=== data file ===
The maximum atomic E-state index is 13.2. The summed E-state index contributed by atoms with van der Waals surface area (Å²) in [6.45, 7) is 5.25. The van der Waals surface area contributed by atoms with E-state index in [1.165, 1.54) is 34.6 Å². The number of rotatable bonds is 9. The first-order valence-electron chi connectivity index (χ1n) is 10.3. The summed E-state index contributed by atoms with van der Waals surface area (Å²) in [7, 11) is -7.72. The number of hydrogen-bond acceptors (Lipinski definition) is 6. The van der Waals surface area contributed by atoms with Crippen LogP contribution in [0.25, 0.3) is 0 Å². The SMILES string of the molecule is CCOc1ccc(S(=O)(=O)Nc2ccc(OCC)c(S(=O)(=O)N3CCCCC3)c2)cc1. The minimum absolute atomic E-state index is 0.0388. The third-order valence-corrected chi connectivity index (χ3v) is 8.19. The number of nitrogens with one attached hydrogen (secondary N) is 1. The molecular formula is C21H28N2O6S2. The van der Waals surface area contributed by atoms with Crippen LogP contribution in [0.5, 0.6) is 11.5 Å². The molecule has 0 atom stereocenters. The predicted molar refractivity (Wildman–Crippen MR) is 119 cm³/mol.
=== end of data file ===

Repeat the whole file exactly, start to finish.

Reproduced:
The maximum atomic E-state index is 13.2. The summed E-state index contributed by atoms with van der Waals surface area (Å²) in [6.45, 7) is 5.25. The van der Waals surface area contributed by atoms with E-state index in [1.165, 1.54) is 34.6 Å². The number of rotatable bonds is 9. The first-order valence-electron chi connectivity index (χ1n) is 10.3. The summed E-state index contributed by atoms with van der Waals surface area (Å²) in [7, 11) is -7.72. The number of hydrogen-bond acceptors (Lipinski definition) is 6. The van der Waals surface area contributed by atoms with Crippen LogP contribution in [0.25, 0.3) is 0 Å². The SMILES string of the molecule is CCOc1ccc(S(=O)(=O)Nc2ccc(OCC)c(S(=O)(=O)N3CCCCC3)c2)cc1. The minimum absolute atomic E-state index is 0.0388. The third-order valence-corrected chi connectivity index (χ3v) is 8.19. The number of nitrogens with one attached hydrogen (secondary N) is 1. The molecular formula is C21H28N2O6S2. The van der Waals surface area contributed by atoms with Crippen LogP contribution in [0.5, 0.6) is 11.5 Å². The molecule has 0 atom stereocenters. The predicted molar refractivity (Wildman–Crippen MR) is 119 cm³/mol.